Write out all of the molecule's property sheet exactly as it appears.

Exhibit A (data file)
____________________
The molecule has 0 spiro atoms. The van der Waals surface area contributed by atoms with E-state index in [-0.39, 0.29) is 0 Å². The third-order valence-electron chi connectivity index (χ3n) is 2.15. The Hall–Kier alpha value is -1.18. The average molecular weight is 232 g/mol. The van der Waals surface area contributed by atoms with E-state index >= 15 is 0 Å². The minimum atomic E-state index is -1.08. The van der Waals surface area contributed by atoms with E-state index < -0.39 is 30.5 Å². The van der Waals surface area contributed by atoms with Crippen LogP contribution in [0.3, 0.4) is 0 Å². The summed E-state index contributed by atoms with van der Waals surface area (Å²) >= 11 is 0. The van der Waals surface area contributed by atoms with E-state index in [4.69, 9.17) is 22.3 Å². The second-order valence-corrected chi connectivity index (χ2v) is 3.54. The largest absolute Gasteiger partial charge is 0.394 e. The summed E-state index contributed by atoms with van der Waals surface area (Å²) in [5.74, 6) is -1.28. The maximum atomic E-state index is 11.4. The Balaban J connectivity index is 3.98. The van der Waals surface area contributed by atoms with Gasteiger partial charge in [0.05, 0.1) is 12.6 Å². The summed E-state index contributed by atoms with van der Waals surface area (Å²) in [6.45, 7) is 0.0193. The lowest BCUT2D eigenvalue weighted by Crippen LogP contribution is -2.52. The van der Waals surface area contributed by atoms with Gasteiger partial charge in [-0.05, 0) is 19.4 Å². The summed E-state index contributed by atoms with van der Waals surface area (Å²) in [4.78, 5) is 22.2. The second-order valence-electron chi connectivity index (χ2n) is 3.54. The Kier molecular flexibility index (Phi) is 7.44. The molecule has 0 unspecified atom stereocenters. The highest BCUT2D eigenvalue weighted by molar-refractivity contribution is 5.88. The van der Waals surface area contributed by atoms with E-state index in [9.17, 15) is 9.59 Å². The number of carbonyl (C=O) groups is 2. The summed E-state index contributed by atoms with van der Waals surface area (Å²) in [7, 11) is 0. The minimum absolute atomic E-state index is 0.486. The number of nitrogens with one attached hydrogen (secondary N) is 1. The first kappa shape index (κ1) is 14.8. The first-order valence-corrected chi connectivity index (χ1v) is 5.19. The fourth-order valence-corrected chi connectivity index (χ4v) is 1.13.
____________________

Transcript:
The molecule has 0 spiro atoms. The van der Waals surface area contributed by atoms with E-state index in [-0.39, 0.29) is 0 Å². The third-order valence-electron chi connectivity index (χ3n) is 2.15. The Hall–Kier alpha value is -1.18. The average molecular weight is 232 g/mol. The van der Waals surface area contributed by atoms with E-state index >= 15 is 0 Å². The minimum atomic E-state index is -1.08. The van der Waals surface area contributed by atoms with E-state index < -0.39 is 30.5 Å². The van der Waals surface area contributed by atoms with Crippen LogP contribution in [0.3, 0.4) is 0 Å². The summed E-state index contributed by atoms with van der Waals surface area (Å²) >= 11 is 0. The van der Waals surface area contributed by atoms with E-state index in [4.69, 9.17) is 22.3 Å². The second-order valence-corrected chi connectivity index (χ2v) is 3.54. The largest absolute Gasteiger partial charge is 0.394 e. The summed E-state index contributed by atoms with van der Waals surface area (Å²) in [5.74, 6) is -1.28. The maximum atomic E-state index is 11.4. The Balaban J connectivity index is 3.98. The van der Waals surface area contributed by atoms with Gasteiger partial charge in [0.05, 0.1) is 12.6 Å². The summed E-state index contributed by atoms with van der Waals surface area (Å²) in [6.45, 7) is 0.0193. The lowest BCUT2D eigenvalue weighted by Crippen LogP contribution is -2.52. The van der Waals surface area contributed by atoms with Gasteiger partial charge in [-0.05, 0) is 19.4 Å². The summed E-state index contributed by atoms with van der Waals surface area (Å²) in [4.78, 5) is 22.2. The second-order valence-electron chi connectivity index (χ2n) is 3.54. The Kier molecular flexibility index (Phi) is 7.44. The molecule has 0 unspecified atom stereocenters. The highest BCUT2D eigenvalue weighted by molar-refractivity contribution is 5.88. The van der Waals surface area contributed by atoms with E-state index in [9.17, 15) is 9.59 Å². The number of carbonyl (C=O) groups is 2. The summed E-state index contributed by atoms with van der Waals surface area (Å²) in [7, 11) is 0. The minimum absolute atomic E-state index is 0.486. The number of nitrogens with one attached hydrogen (secondary N) is 1. The first kappa shape index (κ1) is 14.8. The first-order valence-corrected chi connectivity index (χ1v) is 5.19. The fourth-order valence-corrected chi connectivity index (χ4v) is 1.13.